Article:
Every technical investigation involving trial-and-error experimentation embodies a strategy for deciding what experiments to perform, when to quit, and how to interpret the data. This handbook presents several statistically derived strategies which are more efficient than any intuitive approach and will get the investigator to their goal with the fewest experiments, give the greatest degree of reliability to their conclusions, and keep the risk of overlooking something of practical importance to a minimum.
- Provides a comprehensive desk reference on experimental design that will be useful to practitioners without extensive statistical knowledge
- Features a review of the necessary statistical prerequisites
- Presents a set of tables that allow readers to quickly access various experimental designs
- Includes a roadmap for where and when to use various experimental design strategies
- Shows compelling examples of each method discussed
- Illustrates how to reproduce results using several popular software packages on a companion web site
Following the outlines and examples in this book should quickly allow a working professional or student to select the appropriate experimental design for a research problem at hand, follow the design to conduct the experiments, and analyze and interpret the resulting data.
John Lawson and John Erjavec have a combined 25 years of industrial experience and over 40 years of academic experience. They have taught this material to numerous practicing engineers and scientists as well as undergraduate and graduate students.
Table of Contents
Strategies for Experimentation. Statistical Analysis of Experimental Data. Basic Two-Level Factorial Experiments. Advanced Topics in the Design and Analysis of 2k Factorial Experiments. General Factorial Experiments and ANOVA. Regression Analysis of Experimental Data. Variance Component Studies. Screening Designs. Optimization Experiments. Response Surface Model Fitting. Sequential Experimentation. Mixture Experiments. Practical Suggestions for Successful Experimentation. Appendix.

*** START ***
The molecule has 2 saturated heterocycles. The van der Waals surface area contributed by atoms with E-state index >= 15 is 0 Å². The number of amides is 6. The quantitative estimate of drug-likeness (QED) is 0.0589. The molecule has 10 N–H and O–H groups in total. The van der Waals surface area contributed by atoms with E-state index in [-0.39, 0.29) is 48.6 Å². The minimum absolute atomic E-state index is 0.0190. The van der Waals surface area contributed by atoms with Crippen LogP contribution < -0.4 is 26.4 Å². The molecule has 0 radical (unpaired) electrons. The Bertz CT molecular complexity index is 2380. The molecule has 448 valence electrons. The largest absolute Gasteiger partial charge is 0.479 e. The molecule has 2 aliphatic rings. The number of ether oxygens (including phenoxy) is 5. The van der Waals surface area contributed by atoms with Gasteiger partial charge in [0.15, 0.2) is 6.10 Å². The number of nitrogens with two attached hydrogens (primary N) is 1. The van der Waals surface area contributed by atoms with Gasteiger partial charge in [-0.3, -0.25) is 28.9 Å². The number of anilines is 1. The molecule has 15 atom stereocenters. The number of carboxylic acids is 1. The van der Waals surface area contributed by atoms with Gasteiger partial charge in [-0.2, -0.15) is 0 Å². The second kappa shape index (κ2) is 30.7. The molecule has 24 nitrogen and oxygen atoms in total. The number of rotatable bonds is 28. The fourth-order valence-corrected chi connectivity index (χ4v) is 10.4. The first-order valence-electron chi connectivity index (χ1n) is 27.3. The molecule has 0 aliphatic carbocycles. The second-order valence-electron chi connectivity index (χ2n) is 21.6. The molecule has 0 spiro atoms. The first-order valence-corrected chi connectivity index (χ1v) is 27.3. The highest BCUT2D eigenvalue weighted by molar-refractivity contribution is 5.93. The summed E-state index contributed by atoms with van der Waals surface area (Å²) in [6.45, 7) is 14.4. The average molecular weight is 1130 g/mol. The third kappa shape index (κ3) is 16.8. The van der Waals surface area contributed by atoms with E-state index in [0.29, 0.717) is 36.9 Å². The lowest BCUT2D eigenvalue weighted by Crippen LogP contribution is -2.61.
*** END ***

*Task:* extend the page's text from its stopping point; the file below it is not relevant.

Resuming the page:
John Lawson is a professor of statistics in the Department of Statistics at Brigham Young University, Provo, Utah. John Erjavec is a retired professor and chair of the Department of Chemical Engineering, University of North Dakota, Grand Forks, North Dakota.
"The purpose of this book is to educate scientists and engineers on statistical strategies for developing and improving products and processes, because: 'Companies that use these strategies as standard operating procedures can expect large cost reductions in manufacturing, improved product quality, and reduced lead time for the introduction of new products and/or manufacturing methods' (Preface). The material covered in the book has been taught in a one-semester course and portions of the book have been taught in workshop settings."
~Robert Easterling, Technometrics
"This book aims to present the fundamentals of data analysis and interpretation for the sciences and engineering. Overall, the topics are very informative, and the book is dense in useful knowledge. This material is appropriate for undergraduate or graduate level students; it will be of great use to practitioners across a range of technical fields and for professionals who wish to gain a stronger understanding of experimental design and statistics. There is an emphasis on practical working knowledge, with many examples that are detailed enough to seem realistic. The book starts with basic definitions and concepts related to experimental design and does not presuppose a background in this area. Abundant supporting black-and-white figures and tables allow readers to consider the implementation of statistical concepts. A nice benefit is the exposure to a variety of graphical ways to present dataâ€”from dot plots and dot diagrams to histograms, boxplots, three-dimensional surface plots, etc. The work mentions open source programs as an alternative to commonly used proprietary software, such as Excel and Minitab. The volume is strongly recommended for all readers in the sciences and engineering fields."
~M. R. King, Vanderbilt University